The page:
Guide to the Alfred and Elizabeth Brand Collection of Civil War and Lee Family Papers, 1757-1925 (bulk 1838-1868)
Letters, reports, certificates of appointment, receipts, loans, and other documents pertaining to the Civil War and to the Lee family (accession#2000-353), and collected by Alfred and Elizabeth Brand. The Civil War Papers Series includes battle reports from Bull Run (1861), Fredericksburg, and Gettysburg; Confederate Army General Orders Nos. 9, 64, and 18; letters detailing the operation of the Confederate Army, outcomes of battles, and Confederate opinions about the Civil War and specific officers. Includes a broadside, "Rally Round the Flag, Boys!;" a transcription of an interview with Jefferson Davis by newspaper writer Augustus C. Buell (1876); a draft of the poem "The Conquered Banner" by the Rev. Abram J. Ryan (1865); two engravings (of Grant and Sherman); John H. Miller and M. French's obligation and oath of allegiance to Virginia and to the Confederate States of America (1862); and J. C. Winsmith's oath of allegiance to the USA and pardon from Andrew Johnson and William H. Seward (1865).
Writers and correspondents in this Series are primarily from Virginia (especially Berkeley County) and Kentucky. Prominent individuals include Pierre Gustave Tonte Beauregard, Braxton Bragg, David Holmes Conrad, Samuel Cooper, Samuel Wylie Crawford, Jefferson Davis, Ulysses S. Grant, Thomas "Stonewall" Jackson, J. E. Johnson, I. Nadenbousch, Daniel Ruggles, William T. Sherman, and Edwin M. Stanton.
The Lee Family Papers Series comprises primarily Colonial-era governmental and financial documents pertaining to Francis Lightfoot Lee, "Henry Light Horse Harry" Lee, and Richard Henry Lee, Sr. Documents pertain to slaves; maps and surveys of leased land; and loan indentures. Includes certificates appointing Francis Lightfoot Lee as Justice of the Peace (1757-1768); and a letter from Richard Henry Lee, Sr., to Henry Lee regarding the colonists' agitation for freedom (1770). Ante-bellum and Civil War documents in the Lee family papers include loan indentures; a bill of sale for cotton to the Confederate government; two cartes-de-visite (of Robert E. Lee); letters written by Richard Henry Lee, Jr., discussing the sale of his sister's slaves; and a letter from Robert Edward Lee to Samuel Cooper regarding poorly executed military orders (1865). Several documents throughout the collection include the original rare manuscripts dealer's description.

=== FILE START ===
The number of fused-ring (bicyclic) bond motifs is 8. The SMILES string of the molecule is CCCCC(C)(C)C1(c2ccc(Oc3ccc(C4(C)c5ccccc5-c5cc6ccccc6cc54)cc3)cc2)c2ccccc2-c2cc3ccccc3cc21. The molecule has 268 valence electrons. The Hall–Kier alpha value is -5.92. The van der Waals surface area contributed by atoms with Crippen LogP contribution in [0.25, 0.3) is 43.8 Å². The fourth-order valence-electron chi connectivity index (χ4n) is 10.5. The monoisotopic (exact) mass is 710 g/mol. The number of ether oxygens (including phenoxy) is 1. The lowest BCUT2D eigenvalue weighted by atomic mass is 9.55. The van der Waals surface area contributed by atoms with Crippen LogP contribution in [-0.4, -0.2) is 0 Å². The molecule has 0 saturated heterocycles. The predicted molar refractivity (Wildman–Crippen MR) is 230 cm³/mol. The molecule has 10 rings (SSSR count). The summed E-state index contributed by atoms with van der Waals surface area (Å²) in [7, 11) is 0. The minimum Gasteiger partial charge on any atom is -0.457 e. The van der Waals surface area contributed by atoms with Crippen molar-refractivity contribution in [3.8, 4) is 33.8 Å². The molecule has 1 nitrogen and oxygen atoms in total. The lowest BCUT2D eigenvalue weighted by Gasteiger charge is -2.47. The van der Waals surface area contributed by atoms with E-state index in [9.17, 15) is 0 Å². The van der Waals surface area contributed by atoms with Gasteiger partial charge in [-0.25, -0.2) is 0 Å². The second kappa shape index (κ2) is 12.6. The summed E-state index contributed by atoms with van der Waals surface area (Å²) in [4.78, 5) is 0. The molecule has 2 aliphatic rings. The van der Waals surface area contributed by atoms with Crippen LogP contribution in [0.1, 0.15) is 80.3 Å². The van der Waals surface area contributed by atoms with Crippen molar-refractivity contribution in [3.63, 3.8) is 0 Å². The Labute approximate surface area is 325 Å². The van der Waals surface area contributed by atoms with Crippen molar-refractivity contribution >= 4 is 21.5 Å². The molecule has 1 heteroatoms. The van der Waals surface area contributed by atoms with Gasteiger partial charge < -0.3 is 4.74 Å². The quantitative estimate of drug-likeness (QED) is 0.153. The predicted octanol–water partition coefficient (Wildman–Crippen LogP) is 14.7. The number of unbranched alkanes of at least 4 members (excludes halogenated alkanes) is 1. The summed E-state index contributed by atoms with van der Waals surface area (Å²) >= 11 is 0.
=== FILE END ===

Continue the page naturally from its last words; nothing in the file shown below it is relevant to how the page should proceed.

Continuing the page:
- Alfred and Elizabeth Brand Collection of Civil War and Lee Family papers 1757-1925 (bulk 1838-1868)
- Brand, R. Alfred III, collector. Brand, Elizabeth D., collector.
- 3.4 Linear Feet, 100 Items
- David M. Rubenstein Rare Book & Manuscript Library, Duke University
- For current information on the location of these materials, please consult the Library's online catalog.
Collection is restricted. Originals are restricted except for use under direct staff supervision. Patrons must use photocopies of originals.
Researchers must register and agree to copyright and privacy laws before using this collection.
All or portions of this collection may be housed off-site in Duke University's Library Service Center. The library may require up to 48 hours to retrieve these materials for research use.
Please contact Research Services staff before visiting the David M. Rubenstein Rare Book & Manuscript Library to use this collection.
The copyright interests in this collection have not been transferred to Duke University. For more information, consult the copyright section of the Regulations and Procedures of the David M. Rubenstein Rare Book & Manuscript Library.
Processing note: Arranged in two series, Civil War Papers and Lee Family Papers. Within Series, organized alphabetically by author or correspondent. Use copies exist for all documents and are arranged in exactly the same way as the originals. The one exception is that the original interview with Jefferson Davis can be found in Original Box 1A, while the copy can be found in Use Copy Box 1.
Originals are closed except for use under direct staff supervision. Patrons must use photocopies of originals.
Written by Col. J.W. Allen on 1862 December 23 from headquarters of the 2nd Virginia Infantry at camp near Mosses Neck. Includes a draft and final copy.
Written by Col. J.W. Allen on 1863 July 30 from camp on road near Robinson River. Preliminary draft.
On verso of Winchester report. Hanff was a private in Capt. Nadenbousch's Company D, Second Regiment of Virginia Infantry.
Beauregard requested that his ranks of officers be filled as soon as possible.
May not be related to Beauregard correspondence.
Bragg described the Perryville Campaign, Kentucky, and defended himself against other officers who were critical of his command, including General Leonidas Polk and General Hardee.
Bransford asked Brent what to do about furloughed soldiers who could not reach the armies commanded by Lee or Beauregard.
Cooper was Adjutant and Inspector General.
Regarding the deaths of Conrad's sons Holmes Addison Conrad and Henry Tudor Conrad at the first battle of Bull Run, 1861 July 21. The men were the first casualties of the Civil War from Berkeley County, VA.
Regarding the deaths of Conrad's sons. Includes envelope. "Nadenbousch" also spelled as "Nadenbushe."
Letter details the role Crawford's command of Pennsylvania Reserves played in the Battle of Gettysburg (1863 July 1-3). Includes transcription.
[Two items originally in this folder were removed to oversize box 2.]
Letter lists Davis' birthplace, education, and political offices.
Seddon was former Secretary of War for the Confederacy. The letter discusses Davis' distrust of ex- General Joseph E. Johnston.
Wife of Jefferson Davis.
[The use copy of this interview can be found Use Copies Box 1.]
Includes signature. Published by C.B. Richardson.
Claim regarding bacon impressed for the use of the Confederate Army from Wm. H & J. Mathews.
[2 items removed to oversize box.]
Letter asks whether Jackson should accept the services in Virginia of a company of Maryland volunteers. [Includes photocopy.]